Three hundred and ninety-six people (56 men and 340 women) participated in the study, with a mean age of 19.92 years old, standard deviation (SD) = 4.0 years, and the oldest participant was 67. 16 people were known to have rated more than one set of videos. The participants were recruited by word of mouth and via the University of Sussex student body (contacted via online advertising on an internal website). Students were rewarded with course credit through the School of Psychology’s system while no reward was offered to other participants. The results for the studies were pooled. 358 (90.4%) participants agreed with the statement (1) “are you an animal lover?” and 199 participants (50.3%) agreed with statement (2) “Have you ever owned a dog?” Overall, the participants had owned dogs from 96 breeds and identified breed-mixes (see Electronic Supplementary Materials for list of breeds owned).

Videos: dog behavioural reactions

Each rated video featured a single dog listening to a short stimulus sound, with all dogs recorded in the same location. All video data were collected as part of the BBSRC funded project ‘How Dogs Hear Us’. The dogs were accompanied by their owners to a testing room on the UoS Falmer campus where they each heard six stimuli sound in a habituation-dishabituation experiment [see Root-Gutteridge et al. (2019) for details]. None of the stimuli was distressing to the dogs.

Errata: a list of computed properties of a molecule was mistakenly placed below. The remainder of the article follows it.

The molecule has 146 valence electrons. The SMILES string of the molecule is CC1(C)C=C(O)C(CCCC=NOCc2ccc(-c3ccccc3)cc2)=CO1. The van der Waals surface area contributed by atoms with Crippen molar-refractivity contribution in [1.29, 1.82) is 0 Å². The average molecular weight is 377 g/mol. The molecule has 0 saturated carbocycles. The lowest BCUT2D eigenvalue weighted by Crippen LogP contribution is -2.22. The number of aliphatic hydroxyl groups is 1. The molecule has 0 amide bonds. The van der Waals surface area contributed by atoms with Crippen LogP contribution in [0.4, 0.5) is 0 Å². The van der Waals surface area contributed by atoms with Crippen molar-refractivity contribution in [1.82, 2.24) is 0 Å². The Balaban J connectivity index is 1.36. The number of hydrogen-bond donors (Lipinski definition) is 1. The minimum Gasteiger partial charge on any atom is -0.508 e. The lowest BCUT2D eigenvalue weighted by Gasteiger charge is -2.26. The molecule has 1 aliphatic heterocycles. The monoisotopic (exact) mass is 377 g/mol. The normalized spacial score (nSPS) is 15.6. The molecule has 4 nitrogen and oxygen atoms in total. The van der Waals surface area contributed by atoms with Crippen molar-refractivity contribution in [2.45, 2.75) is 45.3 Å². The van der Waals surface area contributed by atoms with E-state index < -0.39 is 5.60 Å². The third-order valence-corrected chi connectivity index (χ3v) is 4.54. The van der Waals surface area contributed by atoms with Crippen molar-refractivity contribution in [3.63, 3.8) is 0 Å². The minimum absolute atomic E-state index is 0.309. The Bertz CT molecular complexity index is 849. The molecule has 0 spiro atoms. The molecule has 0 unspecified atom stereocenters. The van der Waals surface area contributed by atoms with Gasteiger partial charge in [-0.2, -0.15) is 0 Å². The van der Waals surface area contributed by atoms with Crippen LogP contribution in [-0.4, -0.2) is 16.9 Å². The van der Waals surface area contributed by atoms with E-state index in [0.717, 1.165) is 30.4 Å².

Each video was clipped using the video editing software iMovie (Apple Inc., 2016) or Sony Vegas Pro (version 9: Sony Creative Software, 2009; version 13: Sony Creative Software, 2013; version 14: Sony Creative Software, 2014) to feature a single dog’s response to one trial. Soundtracks were muted, with the stimulus sounds replaced by a champagne cork pop sound effect (see electronic supplementary material (ESM) for sample video). This replacement was to avoid bias in the raters’ responses, which can be an issue in studies without blinding (Tuyttens et al. 2014). The videos were converted to MP4 format using Adobe Media Encoder CC (Adobe 2018).